Hard flood defences on the Mississippi
The dams in the Mississippi river are a hard flood defence. There are two different types of dams on the Mississippi River, wing dams and closing dams. Wing dams are built close together with brush and stone structures that extend from the river bank to the channel and closing dams are used to block connections between the main channel and side channels of the floodplains. The advantages of building dams on the Mississippi are that they enhance the electricity generating capacity for the surrounding regions and the river won’t dry up but just waits for more water to arrive. The disadvantage of building dams on the Mississippi is that it could cause flooding if there are too great amounts of water. The flow of major tributaries in places such as Missouri, Ohio and Tennessee has been controlled by a series of dams.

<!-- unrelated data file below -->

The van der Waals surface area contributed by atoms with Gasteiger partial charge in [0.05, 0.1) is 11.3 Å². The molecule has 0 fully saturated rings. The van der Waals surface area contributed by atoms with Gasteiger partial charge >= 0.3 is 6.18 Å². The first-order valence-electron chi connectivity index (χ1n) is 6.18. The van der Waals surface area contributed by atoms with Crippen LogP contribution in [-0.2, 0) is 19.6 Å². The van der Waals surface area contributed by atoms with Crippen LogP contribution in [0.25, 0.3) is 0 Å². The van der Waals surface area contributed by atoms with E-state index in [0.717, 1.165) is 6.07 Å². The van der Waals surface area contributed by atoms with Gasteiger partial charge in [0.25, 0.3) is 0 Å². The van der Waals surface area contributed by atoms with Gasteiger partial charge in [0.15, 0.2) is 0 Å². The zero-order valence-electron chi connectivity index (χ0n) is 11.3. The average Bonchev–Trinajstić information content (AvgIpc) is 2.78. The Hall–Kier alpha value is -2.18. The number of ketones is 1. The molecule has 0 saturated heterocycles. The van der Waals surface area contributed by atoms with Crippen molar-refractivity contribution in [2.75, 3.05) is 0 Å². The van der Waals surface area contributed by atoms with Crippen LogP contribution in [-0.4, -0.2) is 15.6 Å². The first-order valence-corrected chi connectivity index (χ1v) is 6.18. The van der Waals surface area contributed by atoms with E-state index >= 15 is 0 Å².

A Levee in the Mississippi river is a naturally occurring ridge or artificially constructed wall which regulates water levels and stops the river from flooding. They are parallel to the course of the river in its floodplain. Advantages of levees are that they can protect a building from the surrounding area of the Mississippi and there will be no pressure from the water to cause structural damage to the building. Disadvantages of levees on the Mississippi are that they may be expensive if they are artificially made and they require a lot of land area. Levees have been heightened in places to over 15 metres and strengthened and there are almost 3000km of levees along the main river and its tributaries.
Overspill channels on the Mississippi can store excess water in times of a flood and then release it after the risk of floods has past. Advantages of overspill channels are that they increase the capacity of the river by providing an alternative additional channel, especially during times of high flow and disadvantages are that there is a significant cost needed to form them and can lead to further problems...